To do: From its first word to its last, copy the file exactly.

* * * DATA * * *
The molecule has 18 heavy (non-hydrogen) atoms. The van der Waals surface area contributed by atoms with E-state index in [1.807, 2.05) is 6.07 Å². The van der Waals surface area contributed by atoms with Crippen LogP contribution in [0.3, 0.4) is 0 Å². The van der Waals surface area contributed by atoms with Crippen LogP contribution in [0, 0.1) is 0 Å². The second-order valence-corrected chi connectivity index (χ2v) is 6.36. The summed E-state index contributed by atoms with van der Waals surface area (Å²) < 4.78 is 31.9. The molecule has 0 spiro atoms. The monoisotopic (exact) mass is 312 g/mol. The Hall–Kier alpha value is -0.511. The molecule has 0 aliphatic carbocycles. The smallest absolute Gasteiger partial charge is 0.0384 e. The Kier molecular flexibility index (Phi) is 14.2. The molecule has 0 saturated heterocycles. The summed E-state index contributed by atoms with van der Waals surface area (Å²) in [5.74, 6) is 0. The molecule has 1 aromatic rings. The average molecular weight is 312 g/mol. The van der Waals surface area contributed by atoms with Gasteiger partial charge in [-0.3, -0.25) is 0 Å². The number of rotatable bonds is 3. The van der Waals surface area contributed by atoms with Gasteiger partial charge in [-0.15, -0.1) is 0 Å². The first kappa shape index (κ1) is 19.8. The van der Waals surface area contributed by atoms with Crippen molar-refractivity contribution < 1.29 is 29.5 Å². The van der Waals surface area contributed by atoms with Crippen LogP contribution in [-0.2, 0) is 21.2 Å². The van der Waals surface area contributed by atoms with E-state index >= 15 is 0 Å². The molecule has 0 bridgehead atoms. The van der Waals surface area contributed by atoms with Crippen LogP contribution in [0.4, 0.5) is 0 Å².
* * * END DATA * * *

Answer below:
The molecule has 18 heavy (non-hydrogen) atoms. The van der Waals surface area contributed by atoms with E-state index in [1.807, 2.05) is 6.07 Å². The van der Waals surface area contributed by atoms with Crippen LogP contribution in [0.3, 0.4) is 0 Å². The van der Waals surface area contributed by atoms with Crippen LogP contribution in [0, 0.1) is 0 Å². The second-order valence-corrected chi connectivity index (χ2v) is 6.36. The summed E-state index contributed by atoms with van der Waals surface area (Å²) < 4.78 is 31.9. The molecule has 0 spiro atoms. The monoisotopic (exact) mass is 312 g/mol. The Hall–Kier alpha value is -0.511. The molecule has 0 aliphatic carbocycles. The smallest absolute Gasteiger partial charge is 0.0384 e. The Kier molecular flexibility index (Phi) is 14.2. The molecule has 0 saturated heterocycles. The summed E-state index contributed by atoms with van der Waals surface area (Å²) in [5.74, 6) is 0. The molecule has 1 aromatic rings. The average molecular weight is 312 g/mol. The van der Waals surface area contributed by atoms with Gasteiger partial charge in [-0.3, -0.25) is 0 Å². The number of rotatable bonds is 3. The van der Waals surface area contributed by atoms with Gasteiger partial charge in [-0.15, -0.1) is 0 Å². The first kappa shape index (κ1) is 19.8. The van der Waals surface area contributed by atoms with Crippen molar-refractivity contribution < 1.29 is 29.5 Å². The van der Waals surface area contributed by atoms with Crippen LogP contribution in [-0.2, 0) is 21.2 Å². The van der Waals surface area contributed by atoms with E-state index >= 15 is 0 Å². The molecule has 0 bridgehead atoms. The van der Waals surface area contributed by atoms with Crippen LogP contribution in [0.4, 0.5) is 0 Å².